Pricing is pivotal, says Realty1IPG chief

With house price growth having slipped to a 12 year low emotions among sellers are running high, according to Mike Bester, CEO of Realty 1IPG (International Property Group), who says there are three main emotions likely being experienced by most sellers in today’s suppressed market.

The first is defiance, evidenced by sellers confronted with unwelcome pricing advice from their agents, he says. “This is understandable when one remembers the price growth that characterised the market just a few years ago in 2004 and 2005. In some areas, annual growth posted a high of 25 percent, setting a precedent that sellers are now struggling to accept is unattainable. It’s all the more devastating for those with little or no equity in their properties – usually people who bought less than three years ago.”

Frustration usually follows defiance, he continues. “Having spent weeks, if not months, on the market with not an offer in sight, sellers tend to become frustrated at the lack of interest in their homes. Still unwilling to believe it’s because of their pricing, they blame the state of the market or their agent.”

Then comes resignation. “It’s at this point of the emotional selling roller coaster that owners drop their prices – or withdraw their properties from the market,” Bester says. “Those who have to sell are now desperate. Others who are not under financial pressure or have to relocate for any reason, tend to throw in the towel, with the idea of waiting until the market improves.”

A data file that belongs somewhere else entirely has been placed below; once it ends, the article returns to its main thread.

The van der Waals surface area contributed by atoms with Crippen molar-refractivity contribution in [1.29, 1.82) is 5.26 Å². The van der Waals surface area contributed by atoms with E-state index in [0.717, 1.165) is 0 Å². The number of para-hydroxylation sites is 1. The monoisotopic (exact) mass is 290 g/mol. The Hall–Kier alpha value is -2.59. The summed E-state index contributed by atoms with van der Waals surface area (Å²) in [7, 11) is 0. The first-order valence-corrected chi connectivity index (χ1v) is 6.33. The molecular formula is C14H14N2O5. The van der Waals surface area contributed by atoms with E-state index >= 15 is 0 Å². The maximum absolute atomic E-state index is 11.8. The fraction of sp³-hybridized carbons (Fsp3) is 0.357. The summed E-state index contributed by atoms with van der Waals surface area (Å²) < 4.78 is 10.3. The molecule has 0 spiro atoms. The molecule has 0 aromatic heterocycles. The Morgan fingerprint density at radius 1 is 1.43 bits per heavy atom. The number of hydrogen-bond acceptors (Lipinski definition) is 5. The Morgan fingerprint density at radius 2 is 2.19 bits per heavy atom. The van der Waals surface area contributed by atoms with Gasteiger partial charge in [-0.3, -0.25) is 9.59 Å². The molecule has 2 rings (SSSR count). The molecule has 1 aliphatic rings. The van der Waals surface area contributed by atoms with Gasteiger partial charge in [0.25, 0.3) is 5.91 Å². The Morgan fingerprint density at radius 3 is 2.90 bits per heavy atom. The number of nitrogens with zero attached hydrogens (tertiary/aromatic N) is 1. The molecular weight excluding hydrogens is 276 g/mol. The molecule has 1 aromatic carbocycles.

What’s sad for Bester is that at this point of the process, these homes stand to be sold for less than their current market value.

“Desperation, over-exposure of a property, and a lot of stock competition make poor negotiating tools,” he says, adding that today’s buyers are inevitably on the look-out for bargains.

Bester, who was a senior manager at Absa for many years before taking over the reins at Realty 1 IPG, adds: "The market is far from dead. In fact, members from around the country are reporting an upturn in buying activity. But there’s no arguing with Absa’s findings that year-on-year house price growth is at a 12 year low.

“This means price has become the pivot around which the market is turning. If a property is priced correctly – and I would define this as among the lowest 10 in the area - it will attract lookers. My colleagues say it takes an average of 15 showings to get an offer. Without lookers, however, no offers will be forthcoming. It’s therefore critical for serious sellers to heed the advice of a professional listing agent and to make the distinction between the selling prices of properties currently on the market and the selling prices of properties that have sold. There’s likely to be a significant difference.”

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